RESOLVE and PoOR Collective with Nana Biamah-Ofosu: The Cultural Meaning of the City

Studio Voltaire x The Architecture Foundation

Studio Voltaire and The Architecture Foundation present a series of talks which take the work of artist William Scott as a starting point to discuss wider concerns in architecture; including the roles of biography and cultural memory in citymaking, and the relationships between power, policy and place making.

The talks take place as part of the public programmes for Studio Voltaire’s survey exhibition of artist William Scott, and specifically address the artist’s extensive, ongoing urban planning project, Praise Frisco. In this work, Scott envisions that his hometown San Francisco will be ‘cancelled’ and replaced by a revived, utopian city modelled after his meticulous and detailed plans, imagining a radiant, artistically franchised city that combines references to resorts such as Disneyland with Baptist–sermon ideals. Scott often refers to himself as an architect or scientist rather than an artist, and much of his practice centres on the belief that better lives can, in part, be achieved by reimagining the built environment.

Part 1: The Cultural Meaning of the City

Chaired by architect Nana Biamah-Ofosu, The Cultural Meaning of the City brings together three London–based practitioners, Akil and Seth Scafe–Smith, co–founders of RESOLVE Collective, and Shawn Adams, a writer, lecturer and architectural designer who co–founded PoOr (POWER OUT OF RESTRICTION) Collective. Through a close reading of Scott’s architectural works, the discussion touches on urbanism, community engagement, and the stories and memories which are embedded in our cities.

About the contributors

Nana Biamah-Ofosu
Biamah-Ofosu is an architect and director of Studio NYALI, an architecture, research and design practice based in London. She combines practice with teaching at the Architecture Association in London and Kingston School of Art and has taught and lectured widely in the U.K and abroad, including as a guest critic at Harvard Graduate School of Design. Biamah-Ofosu was also part of the second cohort of New Architecture Writers and has since written articles for Architecture Today, the Architects’ Journal, Frame Magazine, ICON and Kinfolk, amongst others.

Shawn Adams
Shawn Adams is a writer, lecturer and architectural designer. Previously, a New Architecture Writer, He has written for Wallpaper*, FRAME, The Architects’ Journal, ICON, and VICE.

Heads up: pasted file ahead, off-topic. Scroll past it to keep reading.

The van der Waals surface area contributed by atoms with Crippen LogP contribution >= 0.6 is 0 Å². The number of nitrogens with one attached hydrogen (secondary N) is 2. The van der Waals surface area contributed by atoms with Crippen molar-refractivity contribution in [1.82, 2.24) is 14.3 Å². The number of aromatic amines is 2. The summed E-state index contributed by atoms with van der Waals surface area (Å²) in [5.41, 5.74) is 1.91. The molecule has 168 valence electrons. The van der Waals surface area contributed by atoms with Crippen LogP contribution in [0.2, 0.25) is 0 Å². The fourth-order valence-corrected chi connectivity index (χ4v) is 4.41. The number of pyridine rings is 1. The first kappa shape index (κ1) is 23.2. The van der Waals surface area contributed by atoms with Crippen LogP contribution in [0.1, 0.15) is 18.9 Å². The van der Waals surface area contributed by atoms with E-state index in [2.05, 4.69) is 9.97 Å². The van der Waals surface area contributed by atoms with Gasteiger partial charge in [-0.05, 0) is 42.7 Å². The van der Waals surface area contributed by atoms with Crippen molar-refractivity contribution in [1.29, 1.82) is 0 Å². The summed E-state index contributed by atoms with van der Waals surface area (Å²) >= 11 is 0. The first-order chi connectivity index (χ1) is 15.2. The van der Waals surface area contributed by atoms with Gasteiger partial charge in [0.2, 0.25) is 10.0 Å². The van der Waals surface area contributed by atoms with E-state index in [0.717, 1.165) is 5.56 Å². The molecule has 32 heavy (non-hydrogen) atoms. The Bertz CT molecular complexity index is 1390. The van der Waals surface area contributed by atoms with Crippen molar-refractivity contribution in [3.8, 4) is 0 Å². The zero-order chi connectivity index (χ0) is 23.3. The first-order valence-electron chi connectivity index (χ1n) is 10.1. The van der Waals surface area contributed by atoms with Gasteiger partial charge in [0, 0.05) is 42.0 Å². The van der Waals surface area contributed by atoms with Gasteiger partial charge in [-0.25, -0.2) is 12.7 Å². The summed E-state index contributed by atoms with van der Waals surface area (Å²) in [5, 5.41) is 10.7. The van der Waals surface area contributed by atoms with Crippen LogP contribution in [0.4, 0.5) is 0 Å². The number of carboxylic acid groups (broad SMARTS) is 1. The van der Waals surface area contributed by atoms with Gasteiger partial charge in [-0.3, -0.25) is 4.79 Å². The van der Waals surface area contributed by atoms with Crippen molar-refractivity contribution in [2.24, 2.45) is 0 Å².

Adams is an advocate for diversity and inclusion within the architecture industry and was named as one of the RIBAJ Rising Stars. He is also the co-founder of the PoOr collective or POWER OUT OF RESTRICTION collective, a social enterprise that focuses on the development of communities through the elevation of young people.

Currently, teaching at Central St Martins, University of the Arts London, Adams believes that architecture can be used as a tool to develop stronger communities. An alumnus of Blueprint For All previously known as the Stephen Lawrence Charitable Trust, Adams is also a Trustee of the Museum of Architecture and sits on the Advisory Board of Open City’s Accelerate Programme.

Akil and Seth Scafe–Smith (RESOLVE Collective)
Akil and Seth Scafe–Smith are co–founders of RESOLVE, an interdisciplinary design collective that combines architecture, engineering, technology and art to address social challenges. They have delivered numerous projects, workshops, publications, and talks in the UK and across Europe, all of which look toward realising just and equitable visions of change in our built environment.

Much of their work aims to provide platforms for the production of new knowledge and ideas, whilst collaborating and organising to help build resilience in communities. An integral part of this way of working means designing with and for young people and under-represented groups in society.

For over 20 years, the Architecture Foundation has brought together professionals from across the built environment to discuss and act on issues related to design and the built environment. With a renewed focus on the city and the critical intersection of architecture and politics, the Architecture Foundation works to effect meaningful change on policy and practice.

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